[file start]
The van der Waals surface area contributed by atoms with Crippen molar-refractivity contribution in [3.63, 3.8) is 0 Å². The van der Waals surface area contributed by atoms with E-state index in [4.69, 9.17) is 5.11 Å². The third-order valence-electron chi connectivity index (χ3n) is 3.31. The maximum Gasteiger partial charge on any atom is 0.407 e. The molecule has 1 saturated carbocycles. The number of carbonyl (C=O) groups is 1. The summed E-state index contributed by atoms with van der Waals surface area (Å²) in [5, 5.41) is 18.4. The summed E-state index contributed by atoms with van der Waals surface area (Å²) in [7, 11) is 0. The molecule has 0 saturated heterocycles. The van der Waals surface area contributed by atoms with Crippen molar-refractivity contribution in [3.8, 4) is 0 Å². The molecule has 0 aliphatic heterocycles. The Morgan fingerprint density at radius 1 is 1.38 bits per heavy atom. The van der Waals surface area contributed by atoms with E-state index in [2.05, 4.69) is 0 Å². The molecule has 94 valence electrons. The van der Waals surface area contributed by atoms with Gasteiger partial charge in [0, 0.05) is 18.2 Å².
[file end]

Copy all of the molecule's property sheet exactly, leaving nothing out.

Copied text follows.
The van der Waals surface area contributed by atoms with Crippen molar-refractivity contribution in [3.63, 3.8) is 0 Å². The van der Waals surface area contributed by atoms with E-state index in [4.69, 9.17) is 5.11 Å². The third-order valence-electron chi connectivity index (χ3n) is 3.31. The maximum Gasteiger partial charge on any atom is 0.407 e. The molecule has 1 saturated carbocycles. The number of carbonyl (C=O) groups is 1. The summed E-state index contributed by atoms with van der Waals surface area (Å²) in [5, 5.41) is 18.4. The summed E-state index contributed by atoms with van der Waals surface area (Å²) in [7, 11) is 0. The molecule has 0 saturated heterocycles. The van der Waals surface area contributed by atoms with Crippen molar-refractivity contribution in [3.8, 4) is 0 Å². The molecule has 0 aliphatic heterocycles. The Morgan fingerprint density at radius 1 is 1.38 bits per heavy atom. The van der Waals surface area contributed by atoms with E-state index in [2.05, 4.69) is 0 Å². The molecule has 94 valence electrons. The van der Waals surface area contributed by atoms with Gasteiger partial charge in [0, 0.05) is 18.2 Å².